• I am sorry for your suffering. It is a great dilemma that many of us face–we are broken, and our brokenness seems to actively block our healing. I was talking to Kimberly about this just the other day. I need emotional energy to deal with my issues, but my issues seem to steal all my emotional energy. So I find healing is very slow and takes a long time. Finding supportive folks to stand with us is a huge benefit, but often our wounds are so sensitive that even kindhearted folks tend to hurt us more (when we share at any deep level). I have been benefited by counseling, though it is hard to find a counselor that really takes the time to uncover the deep issues. Reading gracious authors has helped me. I am sorry for your situation.

  2. A poet once said, “The calling is revealed a grace: the choice / To follow where we’re fashioned to rejoice.” I’ve been trying to grow in a persepctive of “calling” that understands it as a gift to us, not merely to the rest of the world. If it is only for everyone else, it is not a gift to us, and thus is not a grace, and thus (by that standard at least) is not calling. I’m trying to believe that, but it comes slowly.

  3. Thanks for your comments!I agree, Em. Every form of grace is first given for us to be blessed, and only secondly to bless others. That is the nature of grace, and if we try to be only a conduit, we hurt ourselves as well as the other. That is not the perspective I had most of my life, and I still suffer from the effects of those long held beliefs.

  4. “Man is born unto trouble”…there is no escaping this fact. If Christ had to suffer much, we His followers will not be spared either, by this life. Accept this. But despite the hard fact, His grace will enable us to withstand our difficult circumstances. We will not be overcome by our troubles. Hasn’t he promised never to leave us alone?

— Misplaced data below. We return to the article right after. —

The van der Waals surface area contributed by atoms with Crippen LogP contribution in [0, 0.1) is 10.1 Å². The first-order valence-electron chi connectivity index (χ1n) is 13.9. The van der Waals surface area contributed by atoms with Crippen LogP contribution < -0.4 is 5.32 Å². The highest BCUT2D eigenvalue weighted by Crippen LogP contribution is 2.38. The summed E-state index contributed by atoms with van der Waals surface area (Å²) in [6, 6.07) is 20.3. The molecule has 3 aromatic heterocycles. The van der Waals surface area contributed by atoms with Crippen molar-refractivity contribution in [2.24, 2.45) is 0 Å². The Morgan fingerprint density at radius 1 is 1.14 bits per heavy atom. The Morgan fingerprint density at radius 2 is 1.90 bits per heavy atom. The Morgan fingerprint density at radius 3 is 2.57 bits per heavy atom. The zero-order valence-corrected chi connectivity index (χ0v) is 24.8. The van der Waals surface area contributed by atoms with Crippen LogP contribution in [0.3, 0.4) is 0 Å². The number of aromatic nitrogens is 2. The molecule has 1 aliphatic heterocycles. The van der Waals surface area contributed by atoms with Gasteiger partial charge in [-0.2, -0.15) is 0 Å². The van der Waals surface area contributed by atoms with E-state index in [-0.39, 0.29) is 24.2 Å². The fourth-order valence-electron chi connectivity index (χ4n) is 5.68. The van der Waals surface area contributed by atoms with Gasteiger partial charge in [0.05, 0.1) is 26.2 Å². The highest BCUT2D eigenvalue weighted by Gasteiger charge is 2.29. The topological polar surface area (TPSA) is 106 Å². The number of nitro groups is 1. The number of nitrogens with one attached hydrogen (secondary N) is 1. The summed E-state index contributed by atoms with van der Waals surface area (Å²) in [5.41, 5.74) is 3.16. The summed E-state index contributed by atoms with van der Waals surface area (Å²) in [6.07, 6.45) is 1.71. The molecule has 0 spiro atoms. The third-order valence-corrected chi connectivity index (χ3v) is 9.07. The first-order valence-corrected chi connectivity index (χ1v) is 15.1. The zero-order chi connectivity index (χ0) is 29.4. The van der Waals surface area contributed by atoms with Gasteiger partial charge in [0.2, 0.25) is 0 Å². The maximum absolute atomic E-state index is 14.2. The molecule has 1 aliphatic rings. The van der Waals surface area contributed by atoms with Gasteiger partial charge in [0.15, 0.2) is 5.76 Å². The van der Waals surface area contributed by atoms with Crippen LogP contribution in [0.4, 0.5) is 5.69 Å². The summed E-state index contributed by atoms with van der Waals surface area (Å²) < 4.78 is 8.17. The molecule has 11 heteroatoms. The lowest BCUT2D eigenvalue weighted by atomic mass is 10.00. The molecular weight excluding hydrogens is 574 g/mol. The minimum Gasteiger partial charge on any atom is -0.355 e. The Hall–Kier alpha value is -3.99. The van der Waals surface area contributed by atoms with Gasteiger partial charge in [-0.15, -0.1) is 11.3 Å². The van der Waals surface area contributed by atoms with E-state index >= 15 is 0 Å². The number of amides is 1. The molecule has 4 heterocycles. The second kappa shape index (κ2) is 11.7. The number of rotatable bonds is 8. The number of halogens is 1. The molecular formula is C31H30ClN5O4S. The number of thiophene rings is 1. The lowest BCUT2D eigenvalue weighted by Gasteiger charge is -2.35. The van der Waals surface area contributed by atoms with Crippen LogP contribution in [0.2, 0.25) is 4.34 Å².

The key is to increasingly rely on him and not trust in our own ways, as often as is possible. If you do this, your life will be in ‘cruise control’ mode. This does not mean life will be devoid of problems, but He will help you find a way through all your challenges – Big and Small (in His time). I had no choice, but to do this – My inner strength and resolve have been sapped by years of depression.
    The solutions designed by God for the human soul are simple, yet effective, both for the scholar and for the simpleton. Just say a simple prayer and turn it over to him, and keep in prayer as often as possible. Do not struggle to find answers to difficult questions by yourself. Do not put yourself in the centre of all things. It will wear you out; instead give Him the credit, turn your controls over to Him and just rest in His grace and WAIT for Him to act.


  5. Very insightful- thank you. It is such a relief to discover that God is more patient with us than we are with ourselves.